Russia Boosts Mongolia Ties


". . .both countries will shortly conclude an agreement on joint uranium mining."

The Kremlin has reiterated its pledges to implement sizable infrastructure development projects in Mongolia in an attempt to boost bilateral economic ties. Last month, Russian Prime Minister Vladimir Putin visited Mongolia, urging the country to create new major joint ventures and develop agricultural cooperation. He also stated that both countries will shortly conclude an agreement on joint uranium mining.

In response, Prime Minister Sanjaa Bayar said Mongolia also aimed to develop nuclear cooperation with Russia. Bayar proposed speeding up the creation of a bilateral joint venture to mine uranium in Mongolia. He also said that Russian Chief of the General Staff Army-General Nikolai Makarov had recently traveled to the country to discuss military ties, including the modernization of the Mongolian army.

During Putin's visit, five agreements were signed on nuclear, transport and agricultural cooperation.

The most significant deal was clinched by the Russian Railroad (RZD) company. RZD agreed to form a joint venture with Erdenes MGL and the Mongolyn Tomor Zam to upgrade Mongolian railroads and develop the Tavan-Tolgoi coal deposit as well as the Oyu-Tolgoi copper and gold mines. .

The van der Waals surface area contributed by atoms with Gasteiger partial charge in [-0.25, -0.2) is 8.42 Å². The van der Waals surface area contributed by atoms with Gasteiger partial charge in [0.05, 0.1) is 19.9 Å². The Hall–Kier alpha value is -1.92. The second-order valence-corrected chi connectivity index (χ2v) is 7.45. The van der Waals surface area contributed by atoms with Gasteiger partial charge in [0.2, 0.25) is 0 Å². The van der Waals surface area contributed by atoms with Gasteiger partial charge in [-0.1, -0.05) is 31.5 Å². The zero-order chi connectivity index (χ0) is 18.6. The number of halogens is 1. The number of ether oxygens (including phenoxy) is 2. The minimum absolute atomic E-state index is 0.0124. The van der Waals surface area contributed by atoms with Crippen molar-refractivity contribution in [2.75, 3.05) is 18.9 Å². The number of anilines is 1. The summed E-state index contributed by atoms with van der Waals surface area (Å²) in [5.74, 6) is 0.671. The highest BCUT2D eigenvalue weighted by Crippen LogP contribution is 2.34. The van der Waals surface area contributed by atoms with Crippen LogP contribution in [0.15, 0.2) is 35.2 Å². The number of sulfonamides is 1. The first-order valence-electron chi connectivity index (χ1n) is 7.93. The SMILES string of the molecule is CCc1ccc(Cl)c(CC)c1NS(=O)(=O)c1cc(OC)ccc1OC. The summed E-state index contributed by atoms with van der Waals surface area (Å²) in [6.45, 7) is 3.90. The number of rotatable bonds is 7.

On May 13 the RZD chief executive, Vladimir Yakunin, announced that the company had also secured a 50% stake in the Ulaanbaatar Railroad. He said the RZD-led joint project to develop the Mongolian coal and copper mining infrastructure might reach a value of US$7 billion.

The Mongolian government has long promised to support Russian investment in new projects to develop the country's mineral deposits, including Tavan Tolgoi in southern Mongolia. Russian companies have expressed an interest in Mongolia's Tavan Tolgoi coal deposit in southern Gobi region, which has estimated reserves of 5 billion to 6 billion tons. The Oyu Tolgoi field is believed to contain up to 30 million tons of copper and about 32 million ounces of gold.

Russian officials insist that these projects are economically viable. The Russian Energy Minister Sergei Shmatko said Moscow might also consider building power plants in Mongolia, in order to export electricity to China. These plants could be powered using Mongolian coal reserves, he said.

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